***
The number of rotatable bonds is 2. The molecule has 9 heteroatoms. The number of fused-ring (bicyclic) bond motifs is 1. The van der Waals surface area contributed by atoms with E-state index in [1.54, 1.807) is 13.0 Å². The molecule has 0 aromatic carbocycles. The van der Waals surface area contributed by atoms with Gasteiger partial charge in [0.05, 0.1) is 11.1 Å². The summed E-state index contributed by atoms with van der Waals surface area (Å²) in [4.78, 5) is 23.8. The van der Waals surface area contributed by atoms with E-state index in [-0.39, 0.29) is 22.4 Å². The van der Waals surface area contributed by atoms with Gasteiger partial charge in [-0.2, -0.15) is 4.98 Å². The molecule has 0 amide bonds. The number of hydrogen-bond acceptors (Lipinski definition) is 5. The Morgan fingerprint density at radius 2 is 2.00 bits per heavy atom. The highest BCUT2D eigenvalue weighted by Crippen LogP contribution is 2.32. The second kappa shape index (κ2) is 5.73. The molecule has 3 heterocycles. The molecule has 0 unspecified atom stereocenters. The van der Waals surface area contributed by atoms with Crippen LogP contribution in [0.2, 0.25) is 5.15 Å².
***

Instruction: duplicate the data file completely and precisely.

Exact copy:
The number of rotatable bonds is 2. The molecule has 9 heteroatoms. The number of fused-ring (bicyclic) bond motifs is 1. The van der Waals surface area contributed by atoms with E-state index in [1.54, 1.807) is 13.0 Å². The molecule has 0 aromatic carbocycles. The van der Waals surface area contributed by atoms with Gasteiger partial charge in [0.05, 0.1) is 11.1 Å². The summed E-state index contributed by atoms with van der Waals surface area (Å²) in [4.78, 5) is 23.8. The van der Waals surface area contributed by atoms with E-state index in [-0.39, 0.29) is 22.4 Å². The van der Waals surface area contributed by atoms with Gasteiger partial charge in [-0.2, -0.15) is 4.98 Å². The molecule has 0 amide bonds. The number of hydrogen-bond acceptors (Lipinski definition) is 5. The Morgan fingerprint density at radius 2 is 2.00 bits per heavy atom. The highest BCUT2D eigenvalue weighted by Crippen LogP contribution is 2.32. The second kappa shape index (κ2) is 5.73. The molecule has 3 heterocycles. The molecule has 0 unspecified atom stereocenters. The van der Waals surface area contributed by atoms with Crippen LogP contribution in [0.2, 0.25) is 5.15 Å².